Named for Brian Jones, the founder of the Rolling Stones and his influence with regards to incorporating Eastern instrumentation with Western sensibilities, the earliest Brian Jonestown Massacre (BJM) material certainly wore the band’s major influence and namesake on its sleeve. The rockin’ blues and raw sexuality associated with Brian Jones era Rolling Stones was embodied by BJM frontman Anton Newcombe and releases like 1996’s Take It From the Man! with its mid ’60s era Stones rock & roll feel and 1967’s Their Satanic Majesties Second Request, where the Eastern influences are more obvious and out front of the band’s trademark psychedelia.
As the band’s career progressed, the obvious Stones’ influence would ebb and flow, always present but sometimes taking a backseat to other influences with releases like 2008’s My Bloody Underground and 2010’s Who Killed Sgt. Pepper? Many of the fluid grooves found on Aufheben, BJM’s latest, can be heard on Who Killed Sgt. Pepper? through tracks like This Is the First of Your Last Warning (Icelandic) and Super Fucked. Both albums also begin with an obvious tip of the hat to the influence of the Subcontinent on the band’s music; however, where Sgt. Pepper was BJM’s psychedelia sifted through a shoegaze filter, arcing back to the band’s debut Methodrone, Aufheben is a far more relaxed and hypnotic trip, with the shoegaze exchanged for a transcendent haze.
Taking its name from a German word with seemingly contradictory meanings, when most often used, it means to abolish but also to preserve. However, in philosophy it often directs to the sublational state of Becoming, the transcendence associated with Hegel’s concepts of Being and Nothing. As Aufheben plays, a similar unifying sense of elements, themes, sounds, and influences becomes more evident. As sonic elements and textures come and go, the album (and the band by default) undergoes its own state of sublation, in a sense becoming Aufheben.
Recorded in Newcombe’s Berlin studio and East German radio station Studio East, Aufheben features original members Newcombe and Matt Hollywood alongside Will Carruthers (Spacemen 3, Spiritualized), Constantine Karlis (Dimmer), and Thibault Pesenti (Rockcandys). As the majority of the album is either sans lyrics or buries them within the texture, an additional element of the sublime is provided via vocal performances by Eliza Karmasalo, who sings her parts in Finnish. True to the album’s name, much of the music within exists in an ever-fluid, ever-changing state of sublation.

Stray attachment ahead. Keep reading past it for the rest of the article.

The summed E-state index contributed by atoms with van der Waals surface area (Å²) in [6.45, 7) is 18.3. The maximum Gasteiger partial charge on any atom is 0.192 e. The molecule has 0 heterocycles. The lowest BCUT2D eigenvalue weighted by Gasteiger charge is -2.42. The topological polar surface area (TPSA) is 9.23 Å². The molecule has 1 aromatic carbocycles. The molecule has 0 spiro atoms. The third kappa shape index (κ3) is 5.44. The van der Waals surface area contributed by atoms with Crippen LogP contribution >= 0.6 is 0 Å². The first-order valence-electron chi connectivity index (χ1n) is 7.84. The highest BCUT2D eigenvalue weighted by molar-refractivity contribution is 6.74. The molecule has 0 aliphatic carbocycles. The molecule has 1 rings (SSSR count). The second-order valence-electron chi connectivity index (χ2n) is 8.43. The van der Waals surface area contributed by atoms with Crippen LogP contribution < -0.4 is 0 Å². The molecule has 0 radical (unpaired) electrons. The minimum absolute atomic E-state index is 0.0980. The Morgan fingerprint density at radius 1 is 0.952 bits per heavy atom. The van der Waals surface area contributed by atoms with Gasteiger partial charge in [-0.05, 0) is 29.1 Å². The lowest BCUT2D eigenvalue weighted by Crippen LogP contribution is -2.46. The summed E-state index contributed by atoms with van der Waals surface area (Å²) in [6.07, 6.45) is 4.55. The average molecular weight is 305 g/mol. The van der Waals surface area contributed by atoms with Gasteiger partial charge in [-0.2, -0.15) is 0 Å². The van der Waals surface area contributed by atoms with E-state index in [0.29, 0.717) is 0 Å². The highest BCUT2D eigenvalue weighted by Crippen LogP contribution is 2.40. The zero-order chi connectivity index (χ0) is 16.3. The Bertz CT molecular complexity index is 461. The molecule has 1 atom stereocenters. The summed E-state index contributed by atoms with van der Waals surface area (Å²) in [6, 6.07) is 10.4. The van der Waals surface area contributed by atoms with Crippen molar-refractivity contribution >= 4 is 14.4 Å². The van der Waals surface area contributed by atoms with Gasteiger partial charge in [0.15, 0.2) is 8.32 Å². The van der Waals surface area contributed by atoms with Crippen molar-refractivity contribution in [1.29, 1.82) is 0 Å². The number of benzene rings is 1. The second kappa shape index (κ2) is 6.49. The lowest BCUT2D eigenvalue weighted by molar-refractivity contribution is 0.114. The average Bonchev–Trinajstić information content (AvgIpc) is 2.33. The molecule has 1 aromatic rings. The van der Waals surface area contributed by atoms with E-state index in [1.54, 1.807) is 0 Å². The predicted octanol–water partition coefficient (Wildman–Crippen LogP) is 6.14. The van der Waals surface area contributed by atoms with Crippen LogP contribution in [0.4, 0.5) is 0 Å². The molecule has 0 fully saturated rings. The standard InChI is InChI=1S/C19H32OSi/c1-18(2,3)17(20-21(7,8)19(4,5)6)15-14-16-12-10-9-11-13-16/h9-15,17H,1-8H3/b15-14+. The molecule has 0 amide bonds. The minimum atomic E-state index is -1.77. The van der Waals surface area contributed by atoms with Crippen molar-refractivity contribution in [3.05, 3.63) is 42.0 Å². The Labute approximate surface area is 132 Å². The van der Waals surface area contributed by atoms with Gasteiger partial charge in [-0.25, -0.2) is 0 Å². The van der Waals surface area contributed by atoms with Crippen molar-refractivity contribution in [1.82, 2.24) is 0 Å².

As the album opens, it hints at the pre-dawn hours with chirps and crickets heard briefly before a piercing horn much like a nadasvaram breaks the solitude. Panic In Babylon flows with a fluid groove that immediately links back to Tempo 116.7, the opener of Who Killed Sgt. Pepper? However, where Tempo 116.7 would feel right at home with Thievery Corporation’s The Mirror Conspiracy, Panic In Babylon tends to engage with a more hypnotic repeating riff as if it was emanating from a snake charmer’s pungi. The obvious Eastern sounds don’t re-appear so overtly until mid-way through the album on Face Down On the Moon, a slightly lo-mid tempo flute driven piece that is accentuated with what sounds like a sitar. And the sitar on Stairway to the Best Party helps to provide the most outright Stones-esque sound to this album, mirroring the haunting guitar in the Stones’ classic Paint It Black.
Aufheben mixes the Eastern influences with traditional BJM sounds; however, rather than smoldering rock & roll or raga infusion, the first half of this album is informed by hints from the American Southwest, with arrangements and progressions that are often associated with the likes of bands like Calexico. Even as Panic In Babylon floats with an Indian trumpet sound, the rhythm section carries a steady groove that sublimely courses through the album’s opening five songs. The thematic progression through these songs once again reflects the album’s title, always changing and yet retaining its identity.
When listened to from beginning to end, the sense of belonging and connectivity amongst the songs is rather self-evident. However, if the track listing is shuffled, that homogeneity might not be so apparent, hinting at the importance of the album’s sequence. For example, the album’s final track, Blue Order New Monday on the surface sounds starkly out of place and a bit too electro from what preceded it; however, as a piece of the whole, it is the logical conclusion to the album.
Any band worth their weight in salt should always be evolving, shifting into new directions of creativity and expression while maintaining their core identity. Anton Newcombe’s macro-evolution as evidenced by BJM’s discography, clearly shows a progression from the visceral rocker to the cerebral psychedelic. With each effort, BJM continue a transcendence from their early days feigning the swagger of their namesake’s band toward a more complex realization; Aufheben is certainly no different.
Essential Tracks: “Panic in Babylon”, ”Stairway to the Best Party”